Over the past three days, Southern California has been grappling with the aftermath of an atmospheric river event, leading to widespread flooding across the region. The atmospheric river brought heavy rainfall, triggering flash floods and inundating several areas. Emergency response teams have been working tirelessly to evacuate residents from affected areas and provide relief efforts. The flooding has resulted in road closures, property damage, and disruptions to daily life.

Carrying condensed tropical moisture, atmospheric rivers are responsible for transporting moisture thousands of miles and providing up to 50% of West Coast precipitation in certain locations.

An atmospheric river is a narrow corridor or filament of concentrated moisture in the atmosphere. (Image by NOAA)

Atmospheric River to River of Debris

In some areas, rainfall totals have exceeded several inches, leading to localized flooding, mudslides, and road closures. Heavily populated and hilly areas of Los Angeles were hardest hit.  Woodland Hills, Bel Air, and the Sepulveda Canyon all received over 11 inches of rain since the storm began. Downtown L.A. even saw more than 7 inches. With the rain continuing to fall again today, concerns continue over potential debris flows in areas recently affected by wildfires across the region. The USGS monitors recent fires for that reason (see map below). Due to the record amount of precipitation, local authorities have been closely monitoring each area you see, prompting evacuation orders as necessary to ensure public safety.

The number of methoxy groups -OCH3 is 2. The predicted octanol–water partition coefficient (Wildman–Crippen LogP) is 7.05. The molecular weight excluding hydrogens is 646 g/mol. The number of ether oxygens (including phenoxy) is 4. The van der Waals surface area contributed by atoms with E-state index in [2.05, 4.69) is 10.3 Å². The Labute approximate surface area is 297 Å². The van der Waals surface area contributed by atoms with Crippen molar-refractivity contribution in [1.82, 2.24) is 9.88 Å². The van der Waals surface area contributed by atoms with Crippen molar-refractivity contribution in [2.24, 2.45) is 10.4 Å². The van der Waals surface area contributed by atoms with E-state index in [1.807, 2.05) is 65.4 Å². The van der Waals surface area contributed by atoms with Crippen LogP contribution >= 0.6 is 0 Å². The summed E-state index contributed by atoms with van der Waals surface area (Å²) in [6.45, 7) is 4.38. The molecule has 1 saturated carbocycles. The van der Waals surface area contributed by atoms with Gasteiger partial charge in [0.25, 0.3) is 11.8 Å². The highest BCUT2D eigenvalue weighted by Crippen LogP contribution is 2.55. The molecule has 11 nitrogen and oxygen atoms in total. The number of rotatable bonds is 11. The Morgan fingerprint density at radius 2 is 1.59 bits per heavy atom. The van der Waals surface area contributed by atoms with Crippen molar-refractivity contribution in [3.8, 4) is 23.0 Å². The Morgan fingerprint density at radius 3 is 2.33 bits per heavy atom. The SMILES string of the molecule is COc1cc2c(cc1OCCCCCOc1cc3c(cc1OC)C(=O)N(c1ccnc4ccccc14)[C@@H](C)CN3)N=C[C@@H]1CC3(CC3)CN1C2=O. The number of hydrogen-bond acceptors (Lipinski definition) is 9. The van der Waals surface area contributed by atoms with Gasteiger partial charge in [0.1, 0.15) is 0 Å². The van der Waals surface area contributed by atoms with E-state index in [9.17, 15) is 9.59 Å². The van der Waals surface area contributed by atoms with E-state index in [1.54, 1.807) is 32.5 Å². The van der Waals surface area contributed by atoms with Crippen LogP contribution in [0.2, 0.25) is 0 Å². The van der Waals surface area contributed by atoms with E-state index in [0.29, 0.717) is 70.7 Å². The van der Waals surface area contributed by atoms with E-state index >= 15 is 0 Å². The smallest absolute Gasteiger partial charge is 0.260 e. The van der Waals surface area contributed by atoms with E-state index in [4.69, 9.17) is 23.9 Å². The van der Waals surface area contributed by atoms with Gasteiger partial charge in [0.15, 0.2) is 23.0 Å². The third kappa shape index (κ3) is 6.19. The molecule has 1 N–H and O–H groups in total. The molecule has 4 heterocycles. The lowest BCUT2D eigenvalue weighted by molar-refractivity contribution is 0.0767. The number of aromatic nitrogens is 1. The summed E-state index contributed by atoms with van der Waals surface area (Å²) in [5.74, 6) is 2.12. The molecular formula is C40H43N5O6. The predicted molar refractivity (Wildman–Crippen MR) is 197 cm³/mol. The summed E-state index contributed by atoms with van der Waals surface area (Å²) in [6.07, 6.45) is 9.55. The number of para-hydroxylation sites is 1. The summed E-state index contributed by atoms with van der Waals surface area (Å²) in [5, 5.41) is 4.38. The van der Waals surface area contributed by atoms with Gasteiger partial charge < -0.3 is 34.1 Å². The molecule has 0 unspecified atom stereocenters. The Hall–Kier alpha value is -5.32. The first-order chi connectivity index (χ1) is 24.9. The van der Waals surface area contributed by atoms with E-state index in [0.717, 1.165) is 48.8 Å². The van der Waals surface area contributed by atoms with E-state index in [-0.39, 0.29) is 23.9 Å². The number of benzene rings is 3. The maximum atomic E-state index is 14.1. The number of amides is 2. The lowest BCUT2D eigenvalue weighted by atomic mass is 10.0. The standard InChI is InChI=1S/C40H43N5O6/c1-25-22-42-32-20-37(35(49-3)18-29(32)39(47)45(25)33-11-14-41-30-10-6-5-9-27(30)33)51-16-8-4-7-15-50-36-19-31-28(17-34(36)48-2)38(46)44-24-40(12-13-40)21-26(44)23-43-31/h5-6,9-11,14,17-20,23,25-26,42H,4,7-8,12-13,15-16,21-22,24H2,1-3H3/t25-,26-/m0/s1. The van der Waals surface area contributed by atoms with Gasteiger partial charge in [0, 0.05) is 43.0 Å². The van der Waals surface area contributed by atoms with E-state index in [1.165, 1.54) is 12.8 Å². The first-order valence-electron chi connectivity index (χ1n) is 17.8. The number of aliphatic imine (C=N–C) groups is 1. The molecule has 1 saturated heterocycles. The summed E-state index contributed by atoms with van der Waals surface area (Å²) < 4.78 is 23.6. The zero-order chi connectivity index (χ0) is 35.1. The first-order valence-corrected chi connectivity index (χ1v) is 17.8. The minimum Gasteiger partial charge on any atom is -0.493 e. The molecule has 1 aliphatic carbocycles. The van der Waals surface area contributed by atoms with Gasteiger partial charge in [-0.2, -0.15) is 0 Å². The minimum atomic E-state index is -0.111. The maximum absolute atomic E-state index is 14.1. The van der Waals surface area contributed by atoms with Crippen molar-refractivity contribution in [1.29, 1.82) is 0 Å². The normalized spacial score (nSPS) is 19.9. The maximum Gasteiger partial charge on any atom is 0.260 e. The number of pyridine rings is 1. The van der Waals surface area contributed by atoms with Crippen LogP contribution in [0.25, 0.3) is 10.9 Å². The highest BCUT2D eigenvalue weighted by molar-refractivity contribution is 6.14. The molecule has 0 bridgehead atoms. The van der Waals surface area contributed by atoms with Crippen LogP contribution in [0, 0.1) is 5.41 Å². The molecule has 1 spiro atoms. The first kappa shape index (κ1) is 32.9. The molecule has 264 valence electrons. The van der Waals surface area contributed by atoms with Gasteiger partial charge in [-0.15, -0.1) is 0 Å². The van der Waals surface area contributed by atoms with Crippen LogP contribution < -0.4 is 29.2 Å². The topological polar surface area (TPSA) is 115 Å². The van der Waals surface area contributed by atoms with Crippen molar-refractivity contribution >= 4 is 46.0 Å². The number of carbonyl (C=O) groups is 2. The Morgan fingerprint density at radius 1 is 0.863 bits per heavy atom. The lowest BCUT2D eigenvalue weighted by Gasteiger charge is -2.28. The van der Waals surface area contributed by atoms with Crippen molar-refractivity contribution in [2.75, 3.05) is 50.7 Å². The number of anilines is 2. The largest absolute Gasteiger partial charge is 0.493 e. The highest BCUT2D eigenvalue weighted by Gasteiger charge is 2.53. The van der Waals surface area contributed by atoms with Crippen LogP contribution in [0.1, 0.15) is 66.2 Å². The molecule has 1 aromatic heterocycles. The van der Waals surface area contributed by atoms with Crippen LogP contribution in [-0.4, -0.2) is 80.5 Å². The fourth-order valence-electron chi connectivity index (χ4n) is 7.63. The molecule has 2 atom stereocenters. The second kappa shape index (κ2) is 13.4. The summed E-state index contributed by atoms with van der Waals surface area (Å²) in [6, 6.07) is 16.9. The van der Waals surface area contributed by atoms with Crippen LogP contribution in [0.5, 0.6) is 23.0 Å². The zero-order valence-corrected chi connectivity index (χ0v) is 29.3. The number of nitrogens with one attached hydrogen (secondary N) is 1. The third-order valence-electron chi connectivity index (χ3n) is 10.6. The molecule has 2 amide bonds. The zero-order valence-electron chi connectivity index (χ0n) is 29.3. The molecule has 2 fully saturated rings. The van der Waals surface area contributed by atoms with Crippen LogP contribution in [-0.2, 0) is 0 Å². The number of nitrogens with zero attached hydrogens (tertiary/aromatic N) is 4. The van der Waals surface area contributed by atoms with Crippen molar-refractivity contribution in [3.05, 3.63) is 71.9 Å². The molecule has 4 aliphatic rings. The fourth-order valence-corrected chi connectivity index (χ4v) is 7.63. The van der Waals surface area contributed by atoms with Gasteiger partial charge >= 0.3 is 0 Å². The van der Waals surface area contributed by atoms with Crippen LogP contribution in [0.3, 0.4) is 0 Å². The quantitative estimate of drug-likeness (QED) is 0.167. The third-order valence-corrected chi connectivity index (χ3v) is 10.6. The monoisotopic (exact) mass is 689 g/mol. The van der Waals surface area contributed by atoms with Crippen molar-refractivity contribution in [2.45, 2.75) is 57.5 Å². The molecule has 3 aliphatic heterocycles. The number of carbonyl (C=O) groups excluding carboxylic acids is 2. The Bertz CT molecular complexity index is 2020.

Map showing landslide monitored locations across Southern California

Wildfire Debris Flow Hazards across Southern California (Source: USGS, Esri Map)

What is an Atmospheric River?

Sounding like something out of a science fiction novel about time travel, an atmospheric river is a narrow corridor or filament of concentrated moisture in the atmosphere.  When these “rivers in the sky” make landfall, they often release this water vapor in the form of heavy rain or snow.  The most common of such meteorological phenomena is a Pineapple Express, the name given to the warm water vapor plumes that originate over Hawaii and follow the jet stream northeast toward California. Many of California’s major flooding events have historically been a product of an atmospheric river.